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Jesse Ray Walthers v. Federal Bureau of Prisons

April 30, 2013

JESSE RAY WALTHERS, PLAINTIFF,
v.
FEDERAL BUREAU OF PRISONS, ET AL.,
DEFENDANTS.



MEMORANDUM OPINION AND ORDER

Jesse Ray Walthers is an inmate confined in the United States Penitentiary ("USP")-Lewisburg, located in Lewisburg, Pennsylvania.*fn1 Proceeding without an attorney, Walthers has filed a civil rights Complaint [R.1] asserting claims arising from personal injuries which he sustained on July 11, 2011, while confined in the USP-McCreary in Pine Knot, Kentucky.

The Court must conduct a preliminary review of Walthers' Complaint because he has been granted permission to pay the filing fee in installments and because he asserts claims against government officials. 28 U.S.C. §§ 1915(e)(2), 1915A. A district court must dismiss any claim that is frivolous or malicious, fails to state a claim upon which relief may be granted, or seeks monetary relief from a defendant who is immune from such relief. McGore v. Wrigglesworth, 114 F.3d 601, 608 (6th Cir. 1997), overruled on other grounds by Jones v. Bock, 549 U.S. 199 (2007). The Court evaluates Walthers' Complaint under a more lenient standard because he is not represented by an attorney. Erickson v. Pardus, 551 U.S. 89, 94 (2007); Burton v. Jones, 321 F.3d 569, 573 (6th Cir. 2003), overruled on other grounds by Jones v. Bock, 549 U.S. 199 (2007). At this stage, the Court "must construe the complaint in a light most favorable to the plaintiff, and accept all of [his] factual allegations as true." Bloch v. Ribar, 156 F.3d 673, 677 (6th Cir. 1998) (citations omitted).

Having reviewed Walthers' Complaint, the Court will dismiss it for lack of subject matter jurisdiction. Walthers may pursue his claims, which fall under the Inmate Accident Compensation Act ("IACA") 18 U.S.C. § 4126, at the correctional institution where he is confined, in the manner prescribed by 28 C.F.R. § 301.303(a).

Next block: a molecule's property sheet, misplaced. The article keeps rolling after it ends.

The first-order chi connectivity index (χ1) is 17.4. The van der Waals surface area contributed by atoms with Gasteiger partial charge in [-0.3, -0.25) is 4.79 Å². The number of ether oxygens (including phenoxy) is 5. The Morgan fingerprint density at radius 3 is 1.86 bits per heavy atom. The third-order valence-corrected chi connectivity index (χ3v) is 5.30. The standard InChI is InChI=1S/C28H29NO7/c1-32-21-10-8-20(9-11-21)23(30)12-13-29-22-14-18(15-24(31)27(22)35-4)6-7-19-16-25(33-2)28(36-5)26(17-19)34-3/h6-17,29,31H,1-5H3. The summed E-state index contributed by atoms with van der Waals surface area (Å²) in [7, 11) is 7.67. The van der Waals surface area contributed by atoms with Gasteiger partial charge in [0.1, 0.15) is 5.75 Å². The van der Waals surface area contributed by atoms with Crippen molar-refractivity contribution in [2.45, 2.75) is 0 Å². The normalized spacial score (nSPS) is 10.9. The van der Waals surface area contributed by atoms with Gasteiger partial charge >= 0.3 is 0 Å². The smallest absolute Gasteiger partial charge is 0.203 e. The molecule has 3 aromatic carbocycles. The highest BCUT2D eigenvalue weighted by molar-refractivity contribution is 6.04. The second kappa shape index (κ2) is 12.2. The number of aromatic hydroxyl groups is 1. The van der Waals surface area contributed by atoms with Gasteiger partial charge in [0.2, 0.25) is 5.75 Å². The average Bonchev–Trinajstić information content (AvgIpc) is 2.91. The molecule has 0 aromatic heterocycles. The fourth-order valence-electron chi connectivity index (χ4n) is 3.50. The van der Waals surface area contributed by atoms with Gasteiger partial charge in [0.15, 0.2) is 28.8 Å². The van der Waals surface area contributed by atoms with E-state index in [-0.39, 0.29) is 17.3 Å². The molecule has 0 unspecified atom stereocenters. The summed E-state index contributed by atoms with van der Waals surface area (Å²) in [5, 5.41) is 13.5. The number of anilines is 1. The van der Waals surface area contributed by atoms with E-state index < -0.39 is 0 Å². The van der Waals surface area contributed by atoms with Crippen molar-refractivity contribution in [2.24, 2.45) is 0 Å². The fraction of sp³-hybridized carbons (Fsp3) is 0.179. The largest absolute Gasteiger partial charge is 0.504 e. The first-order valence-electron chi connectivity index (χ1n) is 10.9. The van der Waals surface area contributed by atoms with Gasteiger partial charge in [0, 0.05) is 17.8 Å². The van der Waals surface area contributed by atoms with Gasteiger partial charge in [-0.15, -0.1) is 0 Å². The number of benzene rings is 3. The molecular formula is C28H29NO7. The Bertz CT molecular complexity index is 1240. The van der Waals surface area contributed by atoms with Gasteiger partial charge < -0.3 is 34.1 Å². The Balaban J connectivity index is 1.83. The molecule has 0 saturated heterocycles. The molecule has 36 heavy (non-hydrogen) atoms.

BACKGROUND

Walthers alleges that on July 11, 2011, while working as a food service employee at USPMcCreary, Defendant Brown, the Food Service Supervisor, instructed him to load food onto a food cart and return it to the food service area. While Walthers was loading food onto the cart in front of the food service area, the cart "tipped over" on him, causing an injury to his head which required 10 stitches and bruising over his back and neck. Walthers claims that the food carts were damaged and malfunctioning, and that two days after the incident, Defendant Solomon, the Food Service Administrator, told Walthers that he (Solomon) was aware that the food carts had been broken for some time. [R. 1, p. 3] Walthers contends that Defendants Solomon and Brown acted with gross negligence by requiring him to operate a food cart which they knew was damaged, unsafe, and in need of repair.

Walthers further alleges that after he was injured on July 11, 2011, USP-McCreary Nurse Miracle refused to take pictures of his injuries because "she didn't want to lose her job," and that Defendant K. Bennett-Baker, the USP-McCreary Physician's Assistant, ignored his medical complaints and "...refused to have me seen by an outside specialist after my x-rays were clear...." [Id.] Walthers claims that after Physician's Assistant Jennifer West took over his medical care, he continued to receive nothing more than a prescription for ibuprofen. [Id.]